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Discussion Starter #1
Just wanted to get everybody's take here.... I have never really had to resign from a position, however circumstances are that I need to work for a different company, so this is where my question comes in....



Is it best to resign via written notice (email)? or by phone?



Thanks!



-Nic
 

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Discussion Starter #5
Pappy1600 said:
By phone then and ask if they want a letter sent to them, never know when you may need a good reference


I will need them for a reference when I go for my first airline interview in June. I am leaving on good terms and I am completing an additional regional jet course prior to interviewing which also gets me a recommendation.



I just dont know if I should call, or email. Or email AND call.
 

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It would be appropriate for you to call and talk to your manager / supervisor. Then mail a letter the same day that puts in writing the details of the resignation. Offer to give notice (2-weeks at a minimum or perhaps more if that is possible for you and desired by them). Prepare to return any company property / tools / books / credit cards / keys etc. that may have be issued toyou.



I would not use email as a communication medium for a resignation.



Show respect and appreciation for the opportunity they gave you. If you need their good will for future placement or perhaps to ever return - showing class won't hut your chances.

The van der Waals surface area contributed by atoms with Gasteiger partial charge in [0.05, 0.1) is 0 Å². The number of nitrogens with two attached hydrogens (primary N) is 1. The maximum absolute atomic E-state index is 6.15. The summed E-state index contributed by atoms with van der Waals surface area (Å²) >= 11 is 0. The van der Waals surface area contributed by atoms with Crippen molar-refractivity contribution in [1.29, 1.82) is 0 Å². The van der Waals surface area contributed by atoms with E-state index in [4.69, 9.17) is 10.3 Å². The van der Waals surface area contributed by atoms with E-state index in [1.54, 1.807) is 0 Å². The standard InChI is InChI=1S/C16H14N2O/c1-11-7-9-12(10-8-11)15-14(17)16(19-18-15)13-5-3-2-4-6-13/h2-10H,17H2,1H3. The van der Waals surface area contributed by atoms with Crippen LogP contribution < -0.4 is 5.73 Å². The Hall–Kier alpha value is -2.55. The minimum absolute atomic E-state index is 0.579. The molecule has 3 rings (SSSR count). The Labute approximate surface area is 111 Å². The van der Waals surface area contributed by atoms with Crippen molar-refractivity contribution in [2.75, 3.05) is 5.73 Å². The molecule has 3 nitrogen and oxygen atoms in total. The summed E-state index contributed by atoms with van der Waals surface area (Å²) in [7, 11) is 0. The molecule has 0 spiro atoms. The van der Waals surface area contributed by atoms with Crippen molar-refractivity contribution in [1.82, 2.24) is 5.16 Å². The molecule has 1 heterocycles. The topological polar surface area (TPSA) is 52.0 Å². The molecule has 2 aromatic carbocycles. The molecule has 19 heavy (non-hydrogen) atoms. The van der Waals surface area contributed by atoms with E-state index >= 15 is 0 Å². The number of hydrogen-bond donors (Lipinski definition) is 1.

Good Luck in your new endeavor.
 

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I agree, a phone call followed by a mailed letter of resignation referencing the call. Email is not appropriate. Although you can give 2 weeks or longer notice, some companies see that as a liability depending upon the nature of the business and your position so be prepared if they opt for no notice at all.
 

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I always believe in thinking transitionally. If you are in the middle of a project, it's best to work through it or leave it so that someone knows what needs to be done if you are leaving on short notice.



Even if you plan on staying somewhere forever, what happens to the job if you suddenly wind up in a coma. Many companies have on-going mini-disasters because of personnel changes they fail to plan for.



Transition as if you will wind up back there. That happens too.
 

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One thing to always keep in mind, don't burn your bridges behind you, as you mentioned you will need them for a reference in the future, so always try to leave on good terms.
 

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TexasAviator,



Congratz on the interview!



In person and written is always best. Even though your "home office" is 5 states away, I'm betting you have an immediate supervisor who you report to. Don't you?



Curious.... I'm in aviation as well, Mechanic based in RDU. What's your profession? PM if you want.



Again....... All the best!



Jeff
 

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Discussion Starter #11
Jetsurgeon said:
TexasAviator,



Congratz on the interview!



In person and written is always best. Even though your "home office" is 5 states away, I'm betting you have an immediate supervisor who you report to. Don't you?